The two sides’ weakening confidence in dialogue and exchanges not only reflects a peculiar conundrum facing bilateral ties but also exposes at a deeper level their pressing need for effective communication. Judging from the Chinese side’s practical moves to reiterate its commitment to peaceful reunification and proactive diplomacy, the sense of hopelessness and pessimism in the U.S. is not based on a profound understanding of the Chinese stance but rather on the failure to find correct channels for effective dialogue.
Therefore, U.S. academic and policy research circles need to change their current obsession with building military deterrence and shift their focus onto how America's China policies which they consider reasonable have come into such serious conflict with mainstream Chinese ideas and have intensified mutual threat perception. Aside from the fact that the military deterrence the U.S. side emphasizes is not only of no help to promoting strategic stability but will only enhance the Chinese need for military countermoves and produce the very outcomes the U.S. side wishes to avoid.
Effective communication with the Chinese side means the U.S. should reconfirm its policy against separation at official levels and realize the importance of comprehensive dialogue with the Chinese leadership, experts, scholars and the general public. This is the only way to understand the Chinese position on Taiwan in an all-around manner and thus more actively and effectively respond to China’s overall interests perception.
For example, the U.S. government has stubbornly assumed that the mainland’s refusal to forsake the military option for national reunification constitutes a challenge to international law. This assumption has directly promoted increasingly hardened positions on Taiwan within the U.S. and intensified negative feelings — and threat perception — in American society.
International academic circles, however, have yet to carry out in-depth studies on whether the U.S. government’s assumption is in line with the international community’s mainstream reading of international law and rules. China has worked to get rid of the destructive impacts of the so-called China threat theories via governmental and non-governmental efforts but has found it extremely difficult to offset the hostile atmosphere originating from a couple of key topics.
Scholars of international law and international relations in China, the U.S. and other countries may conduct in-depth academic analysis on these specific subjects. Substantive exchanges at this level will help both China and the U.S. trace their different understandings to their sources and help the international community, including the U.S., to better appreciate the historical and legal reasons behind the Chinese position.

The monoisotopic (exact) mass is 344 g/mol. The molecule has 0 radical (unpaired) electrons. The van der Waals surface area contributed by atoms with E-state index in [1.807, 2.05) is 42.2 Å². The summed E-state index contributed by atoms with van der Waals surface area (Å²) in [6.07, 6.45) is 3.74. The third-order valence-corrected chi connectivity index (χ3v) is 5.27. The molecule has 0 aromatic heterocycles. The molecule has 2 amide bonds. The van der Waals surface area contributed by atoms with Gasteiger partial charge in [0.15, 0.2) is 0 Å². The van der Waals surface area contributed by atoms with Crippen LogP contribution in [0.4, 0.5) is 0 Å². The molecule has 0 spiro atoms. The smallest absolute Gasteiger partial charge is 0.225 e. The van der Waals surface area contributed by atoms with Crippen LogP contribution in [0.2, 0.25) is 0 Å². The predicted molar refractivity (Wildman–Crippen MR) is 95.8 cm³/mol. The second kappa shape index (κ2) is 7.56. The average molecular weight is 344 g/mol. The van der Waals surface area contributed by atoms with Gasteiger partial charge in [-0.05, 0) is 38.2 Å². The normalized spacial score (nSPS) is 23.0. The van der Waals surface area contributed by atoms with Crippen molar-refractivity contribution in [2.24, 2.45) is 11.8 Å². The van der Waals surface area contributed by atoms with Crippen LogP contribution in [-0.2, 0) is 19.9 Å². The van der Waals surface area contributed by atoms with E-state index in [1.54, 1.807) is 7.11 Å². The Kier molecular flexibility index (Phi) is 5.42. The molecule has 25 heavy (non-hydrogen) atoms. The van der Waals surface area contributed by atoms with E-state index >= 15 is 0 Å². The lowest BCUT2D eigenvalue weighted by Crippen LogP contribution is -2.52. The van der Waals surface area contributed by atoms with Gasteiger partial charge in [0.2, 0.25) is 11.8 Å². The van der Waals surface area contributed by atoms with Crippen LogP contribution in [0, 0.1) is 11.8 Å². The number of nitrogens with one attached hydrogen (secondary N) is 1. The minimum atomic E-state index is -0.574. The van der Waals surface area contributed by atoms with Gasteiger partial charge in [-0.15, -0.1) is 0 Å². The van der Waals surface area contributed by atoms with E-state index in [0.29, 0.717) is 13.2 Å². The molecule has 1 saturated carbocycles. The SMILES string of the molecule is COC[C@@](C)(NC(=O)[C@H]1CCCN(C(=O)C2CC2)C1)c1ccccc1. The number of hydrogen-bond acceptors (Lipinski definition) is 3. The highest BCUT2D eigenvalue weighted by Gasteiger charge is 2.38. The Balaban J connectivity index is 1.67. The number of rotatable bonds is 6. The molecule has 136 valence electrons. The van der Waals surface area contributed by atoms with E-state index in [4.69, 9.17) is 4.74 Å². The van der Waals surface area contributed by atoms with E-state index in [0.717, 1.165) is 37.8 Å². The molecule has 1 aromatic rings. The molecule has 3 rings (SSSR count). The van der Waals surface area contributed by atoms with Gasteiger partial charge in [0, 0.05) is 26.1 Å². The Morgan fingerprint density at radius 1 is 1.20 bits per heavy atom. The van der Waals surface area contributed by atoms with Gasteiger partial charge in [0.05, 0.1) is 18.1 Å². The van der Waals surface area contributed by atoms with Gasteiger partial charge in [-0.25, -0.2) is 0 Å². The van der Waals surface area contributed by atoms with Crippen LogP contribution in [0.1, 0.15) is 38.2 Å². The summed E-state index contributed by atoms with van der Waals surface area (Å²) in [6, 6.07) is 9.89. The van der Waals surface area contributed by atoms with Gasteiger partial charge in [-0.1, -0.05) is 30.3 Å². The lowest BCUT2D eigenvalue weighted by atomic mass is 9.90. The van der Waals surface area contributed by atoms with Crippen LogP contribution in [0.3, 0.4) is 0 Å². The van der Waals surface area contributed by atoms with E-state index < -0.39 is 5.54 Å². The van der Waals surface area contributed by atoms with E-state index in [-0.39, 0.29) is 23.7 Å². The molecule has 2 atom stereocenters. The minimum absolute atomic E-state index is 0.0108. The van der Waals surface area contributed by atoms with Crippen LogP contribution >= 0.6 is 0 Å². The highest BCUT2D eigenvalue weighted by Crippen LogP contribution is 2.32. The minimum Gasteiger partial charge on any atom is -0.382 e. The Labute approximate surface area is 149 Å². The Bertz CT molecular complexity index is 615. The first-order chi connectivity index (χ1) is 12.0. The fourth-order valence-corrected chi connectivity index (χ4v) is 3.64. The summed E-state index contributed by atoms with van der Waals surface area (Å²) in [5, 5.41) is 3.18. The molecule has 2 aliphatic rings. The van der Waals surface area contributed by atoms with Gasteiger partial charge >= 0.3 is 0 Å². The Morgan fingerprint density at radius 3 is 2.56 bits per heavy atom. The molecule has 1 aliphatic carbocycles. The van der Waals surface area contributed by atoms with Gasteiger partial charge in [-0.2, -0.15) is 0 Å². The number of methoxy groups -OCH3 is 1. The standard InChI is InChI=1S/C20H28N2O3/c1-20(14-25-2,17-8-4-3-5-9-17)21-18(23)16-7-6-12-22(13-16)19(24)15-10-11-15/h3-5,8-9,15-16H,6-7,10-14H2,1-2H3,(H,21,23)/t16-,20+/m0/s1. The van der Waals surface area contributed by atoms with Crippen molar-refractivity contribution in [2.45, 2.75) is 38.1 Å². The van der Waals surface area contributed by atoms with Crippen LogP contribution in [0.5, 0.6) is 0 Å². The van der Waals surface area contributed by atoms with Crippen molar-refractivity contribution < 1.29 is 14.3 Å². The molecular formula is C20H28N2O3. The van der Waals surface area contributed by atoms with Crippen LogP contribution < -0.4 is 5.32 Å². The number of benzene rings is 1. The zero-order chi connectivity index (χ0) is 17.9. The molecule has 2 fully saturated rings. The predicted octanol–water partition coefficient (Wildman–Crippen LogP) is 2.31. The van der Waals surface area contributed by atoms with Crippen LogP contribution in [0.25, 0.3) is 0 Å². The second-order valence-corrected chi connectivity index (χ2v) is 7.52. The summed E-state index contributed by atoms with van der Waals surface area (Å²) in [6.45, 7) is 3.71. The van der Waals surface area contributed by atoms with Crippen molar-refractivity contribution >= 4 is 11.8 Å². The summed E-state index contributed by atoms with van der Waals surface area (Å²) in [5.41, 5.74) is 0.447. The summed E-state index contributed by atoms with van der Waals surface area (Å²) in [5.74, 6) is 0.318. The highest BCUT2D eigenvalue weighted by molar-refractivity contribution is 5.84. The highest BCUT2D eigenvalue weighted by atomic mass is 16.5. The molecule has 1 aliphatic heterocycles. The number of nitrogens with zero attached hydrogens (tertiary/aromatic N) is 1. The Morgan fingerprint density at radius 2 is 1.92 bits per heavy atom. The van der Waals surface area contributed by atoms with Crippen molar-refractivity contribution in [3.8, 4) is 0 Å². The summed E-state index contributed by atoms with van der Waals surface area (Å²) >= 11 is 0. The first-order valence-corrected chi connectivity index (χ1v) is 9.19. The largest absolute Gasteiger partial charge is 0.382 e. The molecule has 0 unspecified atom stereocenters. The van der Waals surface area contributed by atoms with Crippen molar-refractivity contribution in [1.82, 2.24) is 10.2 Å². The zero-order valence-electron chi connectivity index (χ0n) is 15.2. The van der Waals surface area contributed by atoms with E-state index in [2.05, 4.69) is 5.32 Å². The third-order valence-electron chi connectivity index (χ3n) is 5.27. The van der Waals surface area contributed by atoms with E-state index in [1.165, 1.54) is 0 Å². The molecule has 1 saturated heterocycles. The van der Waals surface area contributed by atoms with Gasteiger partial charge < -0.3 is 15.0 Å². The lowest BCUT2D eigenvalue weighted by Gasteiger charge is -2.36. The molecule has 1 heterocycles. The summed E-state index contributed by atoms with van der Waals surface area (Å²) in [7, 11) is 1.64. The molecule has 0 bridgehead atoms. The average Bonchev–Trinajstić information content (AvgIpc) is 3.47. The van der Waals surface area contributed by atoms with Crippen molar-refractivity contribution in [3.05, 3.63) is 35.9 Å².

Another example is that some hard-liners in the U.S. often mistakenly presume the Chinese side has given up on a peaceful rise and is determined to resolve conflicts of interests with force. Such erroneous ideas usually derive from one-sided information and lack of comprehensive understanding of the Chinese society.
If American experts, scholars, mainstream media, social organizations and opinion leaders could have all-around contact and exchanges with their Chinese counterparts, it would be reduce the likelihood of a simplistic, one-sided misreading of multifaceted public opinion and the comprehensive decision-making regime in China. At the same time, all-around, all-of-society-level dialogue and exchanges will also help mitigate the effects of some American China hawks’ endeavors to fan animosity against China.
President Xi Jinping pointed out that amity between the two peoples is the key to sound state-to-state relations. The China-U.S. mismatch on strategic issues is to some extent an outcome of over-dependence on limited, simplistic official statements.
The U.S. side should accept and promote all-around bilateral dialogue and exchanges between the two countries’ national leadership, experts, scholars and general public with an open mind. In particular, it should make efforts to identify the causes and sources of significant disagreements. This will contribute to eliminating U.S. misreading of Chinese purposes, help the U.S. achieve a more comprehensive appreciation of Chinese positions and concerns, facilitate the building of a more equal and cooperative relationship and reduce the potential risk of conflicts and disastrous consequences caused by such hot-spot issues as Taiwan.